ATV Motocross

Feature Interview: Chad Wienen

Wednesday, February 18, 2009 | 1:00 PM

Chad Wienen started out on his own, battling his way to the top of the ranks until he was picked up by Suzuki. After a rough year with injuries and his contract ran out he jumped in with Kawasaki. We caught up with him to ask him how he's doing on his new ride and what his thoughts are on championship contention. first question for you is about nickname... Neverlift? How did you acquire that?
Well, it was a couple years ago and we were all out at a local track by a friend's house and there's this one section that was pretty sketched out and I didn't lift up off the throttle through the section. They were pretty much amazed at that. That's pretty much how that came up.

You are quite a success story of sorts. You battled it out on your own and now you are with Kawasaki. What do you think kept you motivated all this time?
I have such a good time doing this and the training part of this doesn't affect me. Sometime it gets tough but I just enjoy doing what I do and of course I'm all about competition. I strive to win and I do it mainly for myself and I've been always growing up to give it all you got it in everything you do. You hate to waste your time just giving it half an effort. It's not about that. I give it my all every time with everything I do and when I go riding.

How are you adapting to the new team? Do you like your new ride?
Yeah, it's going great. It's a solid program for this year and I'm looking to get that championship I've been looking at for a couple of years. We've got a total package with everyone that's behind us. Everything's been going great. Testing has been going good. I just need to put the pieces together on the track.

What do you mean by putting the pieces together?
You don't know what's going to happen. The team is going to give it everything they've got. Josh Creamer and I are going to make a valiant effort to get on the podium every weekend. It's up to us to make it happen, really.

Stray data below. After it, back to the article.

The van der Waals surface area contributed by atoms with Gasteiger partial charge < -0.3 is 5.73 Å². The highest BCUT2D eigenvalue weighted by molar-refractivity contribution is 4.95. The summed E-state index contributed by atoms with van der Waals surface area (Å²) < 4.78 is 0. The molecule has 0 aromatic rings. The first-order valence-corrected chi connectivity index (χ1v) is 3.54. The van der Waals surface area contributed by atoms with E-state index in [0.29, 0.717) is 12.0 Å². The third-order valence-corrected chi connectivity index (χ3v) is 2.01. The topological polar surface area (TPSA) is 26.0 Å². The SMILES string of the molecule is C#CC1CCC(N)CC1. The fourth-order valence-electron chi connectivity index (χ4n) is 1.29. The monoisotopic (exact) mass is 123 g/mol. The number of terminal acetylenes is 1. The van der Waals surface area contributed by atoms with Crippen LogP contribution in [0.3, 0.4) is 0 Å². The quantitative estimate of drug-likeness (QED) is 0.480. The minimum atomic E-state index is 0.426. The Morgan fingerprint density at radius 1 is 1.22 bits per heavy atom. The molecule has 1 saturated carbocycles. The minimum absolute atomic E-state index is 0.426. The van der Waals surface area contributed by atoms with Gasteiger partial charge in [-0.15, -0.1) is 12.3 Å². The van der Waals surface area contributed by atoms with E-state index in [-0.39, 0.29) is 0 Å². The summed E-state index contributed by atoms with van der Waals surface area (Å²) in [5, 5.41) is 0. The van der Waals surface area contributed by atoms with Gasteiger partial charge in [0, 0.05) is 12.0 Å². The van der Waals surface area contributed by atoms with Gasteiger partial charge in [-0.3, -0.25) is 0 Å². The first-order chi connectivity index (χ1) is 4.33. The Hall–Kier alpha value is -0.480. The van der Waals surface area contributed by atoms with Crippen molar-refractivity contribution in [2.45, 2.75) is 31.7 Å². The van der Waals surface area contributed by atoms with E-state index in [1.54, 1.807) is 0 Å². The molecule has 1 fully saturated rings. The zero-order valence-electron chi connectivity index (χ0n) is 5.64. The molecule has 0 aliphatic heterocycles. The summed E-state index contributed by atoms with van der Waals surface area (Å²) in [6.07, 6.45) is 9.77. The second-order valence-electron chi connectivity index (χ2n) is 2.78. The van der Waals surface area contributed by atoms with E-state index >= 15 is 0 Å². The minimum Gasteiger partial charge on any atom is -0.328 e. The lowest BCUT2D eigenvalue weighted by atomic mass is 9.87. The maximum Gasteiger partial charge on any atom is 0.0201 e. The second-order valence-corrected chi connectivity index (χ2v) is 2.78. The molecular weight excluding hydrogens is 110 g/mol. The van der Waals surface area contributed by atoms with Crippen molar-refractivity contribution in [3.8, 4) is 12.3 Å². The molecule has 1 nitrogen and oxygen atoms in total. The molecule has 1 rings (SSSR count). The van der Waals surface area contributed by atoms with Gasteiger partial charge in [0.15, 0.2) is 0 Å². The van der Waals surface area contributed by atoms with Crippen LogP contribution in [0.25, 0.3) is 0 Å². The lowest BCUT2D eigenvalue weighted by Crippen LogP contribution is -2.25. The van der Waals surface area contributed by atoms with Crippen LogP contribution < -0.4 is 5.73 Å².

Height can sometimes be seen as a disadvantage in racing. Do you think so?
Not at all. ‚ Everything has its pluses and minuses. A smaller racer will have advantages on certain parts of the track and then a taller guy will have his advantages more so on the rough stuff.

After you became on the market again, were the other teams already after you? Or did you have to go out and find them?
Kawasaki was talking to me prior to that. I knew that my contract was up and I had to look out for myself and not keep myself hanging. I just wanted to find a good home that I could stay with for 10 years of something. I don't like jumping around from team to team. I want to stay on the bike. I believe this bike has a lot of potential and can be the next big thing.

What are you doing this year to get back in championship contention?
I'm in Texas, just north of Houston. I've been doing a lot of training. I've been doing testing out in Southern California. ‚ I've been stepping up my program and soaking up every moment because it goes fast. It seems like the season was over a month ago and now it's starting up in less than three weeks.

Are you doing anything special this year to get back into shape that you haven't done previously?
Nothing too much out of the ordinary. I do a little bit of everything just to keep it interesting and not make it boring or repetitious. You've got to get the seat time. The more seat time I get the more disciplined on the bike I am. I'm just trying to take it easy around the bike and be fast at the same time.

Do you think this is your year for a Championship?
You know I'm just crossing my fingers. Good things happen to people who wait. I'm being really patient. Last year I had an off year with an injury. This year I'm looking to bounce back and go get it. This is a long season and anything can happen. You've just got to be humble.